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Wednesday, 14 December 2011

A Beginner's Guide To Tequila Part 3 - How To Enjoy Tequila

So you looked at what is available, did a little research, then decided on a decent tequila for yourself. Now, how do you enjoy it?

Traditionally, tequila is just enjoyed straight in a very short glass, or even a snifter - similar to Scotch or Cognac. Sometimes it is enjoyed alongside sangrita, which is a drink made from oranges, grenadine, and chili peppers. Drinking tequila shots with salt first and lime afterwards is really only done outside of Mexico, and began only as a way to mute the bad flavour and burn of a cheap product. Unfortunately, practices like this spread and began to really narrow people's palates and contributed to the crusade in the 1970's and 80's (which we are working hard to get rid of today) to ruin cocktails by making them overly sweet or juice-y.

Cocktail-wise, the most famous tequila drink is obviously the Margarita, which is responsible for the spirit's popularity in the U.S., and contains tequila, lime, and triple sec liqueur. There are other cocktails popular in Mexico, such as the Paloma, which is grapefruit, tequila, soda, and sometimes lime. Other American cocktails have changed dramatically, like the Tequila Sunrise, which originally contained tequila, crème de cassis, lime, and soda, but eventually evolved into the much less interesting tequila, orange, and grenadine. Once again, the 1970's ruined a good drink.

My next post will be entirely on the Margarita, its history, a recipe, and some apt 1940's music to enjoy while you sip. Today, I'm going to give a couple cool recipes to try - some that are hopefully new to you.
Typically, tequila is enjoyed with juice, but below are some interesting things you can do to better showcase the taste of the spirit.
First is probably the best cocktail to make with any good spirit - the actual Cocktail - the Old Fashioned.

Tequila Old-Fashioned
2 oz reposado or anejo tequila
2 dashes chocolate bitters 
1/2 oz simple syrup (or a barspoon or two full of agave nectar/syrup)
Build over ice in an old-fashioned/short glass

When you say "old fashioned," most people think of bourbon or rye with Angostura bitters, but old-fashioned only means to enjoy a cocktail the 'old-fashioned-way.' This just means spirit, bitters, sugar, water. You can enjoy any spirit old-fashioned, and you can try different bitters to match with the spirit. A lighter or vegetal bitters such as celery bitters will match well with gin, a bitters with a full spice profile like Angostura or Peychaud's matches well with whiskey or dark rum, and the full, dark, spicy and somewhat malty presence of a chocolate bitters pairs amazingly well with a tequila. I was able to pick up some Bitter Truth Xoxolat Mole bitters in Seattle for under $20, and it's very interesting and completely different than any other bitters I've had. The mole flavour works excellently with tequila, and of course makes sense as they both come from Mexico. If you can't get your hands on a more interesting bitters, Angostura will always do.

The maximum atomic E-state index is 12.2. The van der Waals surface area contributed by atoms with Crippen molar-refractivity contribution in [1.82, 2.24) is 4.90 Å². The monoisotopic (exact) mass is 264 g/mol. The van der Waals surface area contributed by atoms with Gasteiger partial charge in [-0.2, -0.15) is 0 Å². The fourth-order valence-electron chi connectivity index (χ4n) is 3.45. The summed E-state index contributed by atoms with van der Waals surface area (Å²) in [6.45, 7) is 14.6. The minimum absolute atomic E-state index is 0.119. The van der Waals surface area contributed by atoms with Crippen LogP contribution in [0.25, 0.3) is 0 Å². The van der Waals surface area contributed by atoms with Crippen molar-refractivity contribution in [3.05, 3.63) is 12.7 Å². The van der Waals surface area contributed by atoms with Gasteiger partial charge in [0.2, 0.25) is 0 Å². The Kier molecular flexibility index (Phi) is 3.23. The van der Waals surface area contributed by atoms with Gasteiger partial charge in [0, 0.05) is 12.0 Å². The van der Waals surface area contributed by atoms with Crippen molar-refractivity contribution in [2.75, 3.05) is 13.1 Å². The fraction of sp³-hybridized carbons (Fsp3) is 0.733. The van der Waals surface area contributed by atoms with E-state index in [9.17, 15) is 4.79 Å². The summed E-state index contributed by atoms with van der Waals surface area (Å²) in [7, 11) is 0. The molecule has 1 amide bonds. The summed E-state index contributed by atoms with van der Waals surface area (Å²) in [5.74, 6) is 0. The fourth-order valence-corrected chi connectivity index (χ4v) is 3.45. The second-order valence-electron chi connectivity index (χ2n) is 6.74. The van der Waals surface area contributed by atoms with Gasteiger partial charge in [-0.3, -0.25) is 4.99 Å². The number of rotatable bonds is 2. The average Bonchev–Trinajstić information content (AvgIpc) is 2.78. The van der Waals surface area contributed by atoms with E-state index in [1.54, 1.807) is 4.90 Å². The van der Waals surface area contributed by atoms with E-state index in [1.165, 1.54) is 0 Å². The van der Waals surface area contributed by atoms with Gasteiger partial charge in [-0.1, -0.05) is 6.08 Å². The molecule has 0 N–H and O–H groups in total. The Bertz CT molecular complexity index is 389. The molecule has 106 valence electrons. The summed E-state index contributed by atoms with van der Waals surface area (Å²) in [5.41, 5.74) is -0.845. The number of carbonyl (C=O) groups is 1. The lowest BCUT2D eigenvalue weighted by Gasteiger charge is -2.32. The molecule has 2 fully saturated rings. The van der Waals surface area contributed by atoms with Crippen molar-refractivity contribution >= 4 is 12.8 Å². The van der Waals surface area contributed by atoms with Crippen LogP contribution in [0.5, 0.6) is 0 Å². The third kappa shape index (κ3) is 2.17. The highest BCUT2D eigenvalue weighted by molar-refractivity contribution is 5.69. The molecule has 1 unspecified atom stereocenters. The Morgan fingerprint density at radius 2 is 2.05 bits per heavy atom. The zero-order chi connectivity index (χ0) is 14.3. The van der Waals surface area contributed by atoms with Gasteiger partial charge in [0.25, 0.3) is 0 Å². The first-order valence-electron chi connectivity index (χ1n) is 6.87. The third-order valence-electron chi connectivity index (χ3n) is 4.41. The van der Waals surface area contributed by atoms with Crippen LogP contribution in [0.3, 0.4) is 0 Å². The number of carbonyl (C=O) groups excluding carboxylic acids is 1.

The Rosita Cocktail
1 1/2 oz tequila blanco
1/2 oz sweet vermouth
1/2 oz dry vermouth
1/2 oz Campari
1 dash Angostura bitters
Stir with ice, strain over ice in a rocks glass, garnish with a lemon twist

This one is only about 20 years old. It's a much more interesting direction to take tequila, and probably one you haven't tried yet. The herbal flavours and aromas from every other ingredient really plays on the tequila in a unique way. It's quite complex and I highly recommend it to someone really looking for a new kind of tequila cocktail.


The Prado Cocktail
1 1/2 oz tequila blanco
3/4 oz lime juice
1/2 egg white
1/2 oz Maraschino liqueur
Shake without ice first to emulsify the egg white, then shake with ice, strain into a cocktail glass, garnish with a lime wheel

Maraschino actually works very nicely with tequila, which should open a lot of doors for you to start experimenting.

The best way to try out new things and come up with new drinks is simply to take a cocktail that you know works, and substitute an ingredient. That's basically how all the cocktails we know and love were invented and evolved. Try making a Manhattan with tequila anejo instead of whiskey, or try a tequila blanco Martini instead of using gin, or a tequila Mojito instead of using rum, etc, etc. You'll be surprised how many of those variations taste really good.

As mentioned, next post I'm going to give the history of the Margarita, some cool variations on the recipe, and some fun 1940's music to enjoy alongside.

[[ click here to see Part 1 of A Beginner's Guide To Tequila ]]
[[ click here to see Part 2 of A Beginner's Guide To Tequila ]]

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